Arrupe, then superior general of the Society of Jesus.

experience of responding to that situation led to the establishment of JRS’
triple mission to accompany, serve and advocate on behalf of the forcibly
displaced, Schroeder notes.

in the present crisis in the Mideast, the flight of refugees from Vietnam,
Cambodia and Laos was initially large and chaotic,” she told CNS. “Many
died at sea in the process. Many victims of that crisis were never able to
return to their homes, nor were offered permanent protection in the neighboring

a “Comprehensive Plan of Action” was created to guarantee immediate
assistance, temporary protection and permanent resettlement of the Asian
refugees to countries like the United States, which responded by taking in over
a million people: The present crisis similarly requires a broad international
effort to save lives, preserve the human dignity, and find durable solutions,
according to Schroeder, who joined JRS in 2003. Currently, she is chair of the
protection committee of Refugee Council USA, co-chair of the Humanitarian
Partnerships Working Group of InterAction and co-chair of the UNHCR-NGO Urban
Refugees Task Team.

sheer size of the current refugee crisis, the difficulty in reaching suffering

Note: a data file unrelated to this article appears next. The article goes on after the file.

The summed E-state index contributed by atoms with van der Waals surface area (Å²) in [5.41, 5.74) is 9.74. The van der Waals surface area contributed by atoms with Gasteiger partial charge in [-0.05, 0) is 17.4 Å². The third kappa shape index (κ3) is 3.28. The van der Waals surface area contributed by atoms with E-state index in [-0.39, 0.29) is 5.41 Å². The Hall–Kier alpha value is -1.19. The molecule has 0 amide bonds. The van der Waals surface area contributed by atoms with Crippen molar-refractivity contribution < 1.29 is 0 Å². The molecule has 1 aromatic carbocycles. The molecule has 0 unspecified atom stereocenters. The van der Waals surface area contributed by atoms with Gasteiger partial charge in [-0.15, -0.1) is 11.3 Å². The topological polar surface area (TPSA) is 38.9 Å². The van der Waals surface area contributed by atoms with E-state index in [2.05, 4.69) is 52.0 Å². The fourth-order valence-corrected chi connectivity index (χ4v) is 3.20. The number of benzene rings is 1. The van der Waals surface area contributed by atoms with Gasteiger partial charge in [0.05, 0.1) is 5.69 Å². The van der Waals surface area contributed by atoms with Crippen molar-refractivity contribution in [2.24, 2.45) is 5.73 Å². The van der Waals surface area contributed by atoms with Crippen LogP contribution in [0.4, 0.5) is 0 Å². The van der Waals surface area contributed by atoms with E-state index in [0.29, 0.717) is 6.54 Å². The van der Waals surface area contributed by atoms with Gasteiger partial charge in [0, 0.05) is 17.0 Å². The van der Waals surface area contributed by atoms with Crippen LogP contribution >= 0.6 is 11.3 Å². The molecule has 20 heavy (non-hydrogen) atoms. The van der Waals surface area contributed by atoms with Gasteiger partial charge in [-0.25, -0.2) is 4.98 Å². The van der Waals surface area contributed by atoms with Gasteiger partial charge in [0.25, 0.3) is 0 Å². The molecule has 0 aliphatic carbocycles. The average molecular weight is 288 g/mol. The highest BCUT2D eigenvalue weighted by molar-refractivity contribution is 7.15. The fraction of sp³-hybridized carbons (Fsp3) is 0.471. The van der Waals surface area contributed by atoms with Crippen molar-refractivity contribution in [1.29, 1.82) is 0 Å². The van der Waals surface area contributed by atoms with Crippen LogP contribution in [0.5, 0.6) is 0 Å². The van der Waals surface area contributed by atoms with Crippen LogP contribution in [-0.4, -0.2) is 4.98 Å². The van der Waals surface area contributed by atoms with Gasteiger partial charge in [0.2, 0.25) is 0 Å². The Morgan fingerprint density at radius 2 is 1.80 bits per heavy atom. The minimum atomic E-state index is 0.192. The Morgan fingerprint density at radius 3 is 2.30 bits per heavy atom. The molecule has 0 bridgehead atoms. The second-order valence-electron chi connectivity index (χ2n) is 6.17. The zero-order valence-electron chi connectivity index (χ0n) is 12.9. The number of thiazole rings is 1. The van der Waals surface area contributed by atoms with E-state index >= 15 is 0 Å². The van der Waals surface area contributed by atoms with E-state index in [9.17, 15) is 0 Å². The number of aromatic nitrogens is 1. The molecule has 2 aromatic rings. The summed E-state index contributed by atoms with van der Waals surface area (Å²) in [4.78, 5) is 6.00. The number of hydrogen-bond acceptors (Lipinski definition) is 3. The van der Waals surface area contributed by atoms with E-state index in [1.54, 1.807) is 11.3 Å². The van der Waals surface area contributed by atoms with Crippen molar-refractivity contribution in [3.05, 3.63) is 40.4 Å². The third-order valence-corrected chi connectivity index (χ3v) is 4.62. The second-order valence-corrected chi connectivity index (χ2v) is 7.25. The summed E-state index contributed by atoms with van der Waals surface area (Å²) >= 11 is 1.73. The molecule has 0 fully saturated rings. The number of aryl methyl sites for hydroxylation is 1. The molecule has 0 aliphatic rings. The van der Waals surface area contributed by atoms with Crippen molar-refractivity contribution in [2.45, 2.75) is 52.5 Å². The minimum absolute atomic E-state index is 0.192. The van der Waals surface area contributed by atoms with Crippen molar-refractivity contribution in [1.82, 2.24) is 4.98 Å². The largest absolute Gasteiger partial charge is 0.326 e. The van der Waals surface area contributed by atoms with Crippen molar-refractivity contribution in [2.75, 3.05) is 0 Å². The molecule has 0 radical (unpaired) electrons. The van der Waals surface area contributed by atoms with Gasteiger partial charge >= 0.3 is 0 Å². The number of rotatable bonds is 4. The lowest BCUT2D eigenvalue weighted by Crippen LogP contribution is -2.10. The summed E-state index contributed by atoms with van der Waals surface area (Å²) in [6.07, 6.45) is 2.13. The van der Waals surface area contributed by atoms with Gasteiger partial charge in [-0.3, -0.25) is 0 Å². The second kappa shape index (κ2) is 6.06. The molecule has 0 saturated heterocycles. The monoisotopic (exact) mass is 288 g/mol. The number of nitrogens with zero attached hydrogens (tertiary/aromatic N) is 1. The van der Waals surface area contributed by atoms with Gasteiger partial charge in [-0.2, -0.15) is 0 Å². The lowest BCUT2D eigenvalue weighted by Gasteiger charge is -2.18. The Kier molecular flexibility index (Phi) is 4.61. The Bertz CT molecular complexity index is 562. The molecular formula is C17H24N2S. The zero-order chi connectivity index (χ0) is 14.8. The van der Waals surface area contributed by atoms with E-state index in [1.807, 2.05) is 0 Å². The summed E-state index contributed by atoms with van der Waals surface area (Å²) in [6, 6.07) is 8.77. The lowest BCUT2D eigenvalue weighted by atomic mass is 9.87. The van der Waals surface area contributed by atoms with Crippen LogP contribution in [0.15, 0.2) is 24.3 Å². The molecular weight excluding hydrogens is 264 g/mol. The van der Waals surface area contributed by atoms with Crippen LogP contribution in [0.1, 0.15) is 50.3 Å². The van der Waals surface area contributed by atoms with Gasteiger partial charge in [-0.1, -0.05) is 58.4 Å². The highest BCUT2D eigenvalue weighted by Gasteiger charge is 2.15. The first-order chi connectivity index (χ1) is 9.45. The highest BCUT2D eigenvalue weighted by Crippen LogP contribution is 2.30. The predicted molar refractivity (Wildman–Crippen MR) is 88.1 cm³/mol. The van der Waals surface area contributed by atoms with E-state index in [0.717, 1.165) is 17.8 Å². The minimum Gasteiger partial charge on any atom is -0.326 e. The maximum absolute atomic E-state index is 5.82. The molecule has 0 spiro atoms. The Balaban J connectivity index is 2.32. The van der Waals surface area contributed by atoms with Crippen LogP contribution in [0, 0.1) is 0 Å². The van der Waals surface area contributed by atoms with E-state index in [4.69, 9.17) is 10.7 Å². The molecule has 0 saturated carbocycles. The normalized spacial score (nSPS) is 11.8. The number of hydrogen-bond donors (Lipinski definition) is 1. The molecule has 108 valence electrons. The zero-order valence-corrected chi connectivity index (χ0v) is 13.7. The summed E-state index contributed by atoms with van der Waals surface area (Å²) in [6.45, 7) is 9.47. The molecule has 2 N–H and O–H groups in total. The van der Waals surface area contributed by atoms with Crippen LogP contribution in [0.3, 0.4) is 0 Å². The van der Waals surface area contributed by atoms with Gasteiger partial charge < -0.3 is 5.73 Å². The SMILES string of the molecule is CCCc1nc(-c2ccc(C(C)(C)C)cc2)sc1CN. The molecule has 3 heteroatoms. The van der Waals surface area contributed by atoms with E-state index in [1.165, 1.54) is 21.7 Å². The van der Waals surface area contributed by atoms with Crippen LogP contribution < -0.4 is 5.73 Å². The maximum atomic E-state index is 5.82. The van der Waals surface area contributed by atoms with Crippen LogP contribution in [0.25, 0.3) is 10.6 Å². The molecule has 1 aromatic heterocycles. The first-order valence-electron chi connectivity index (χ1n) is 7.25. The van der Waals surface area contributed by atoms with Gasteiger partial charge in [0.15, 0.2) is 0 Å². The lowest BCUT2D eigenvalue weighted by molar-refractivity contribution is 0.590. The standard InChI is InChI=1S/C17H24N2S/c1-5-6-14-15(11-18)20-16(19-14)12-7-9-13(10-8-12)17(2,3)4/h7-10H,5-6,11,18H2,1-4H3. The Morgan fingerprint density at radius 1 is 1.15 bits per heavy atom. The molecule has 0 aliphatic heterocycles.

people within Syria because of ongoing war, and the public perception that
terrorists are hiding among the refugees moving to neighboring countries,
Europe and the United States multiplies the difficulty in addressing the

backlash and pushback to resettling Syrian refugees in particular has resulted
in local dioceses and even parishes having to respond to local parishioners who
express no desire to see more Middle East refugees resettled in their community
for fear of harboring terrorists.

believes that those refugees who pass the U.S. screening applied to Middle
Eastern asylum seekers who are chosen for their persecution and vulnerability
to further harm are very unlikely to constitute a threat to the country,
according to Schroeder. Syrians and other refugees seeking entry for purposes
of resettlement are subject to the most rigorous security screening of any
group entering the United States, she added.

screening extends the time they must wait for resettlement to as much as two
years,” Schroeder said, noting that the situation of refugees flooding
unscreened into Europe in a “self-selected” fashion does include many
risks that would necessarily not be in play in the U.S.

silver lining in the crisis is that a greater awareness of the Syrian meltdown
has caused the most stress on neighboring countries in the region and those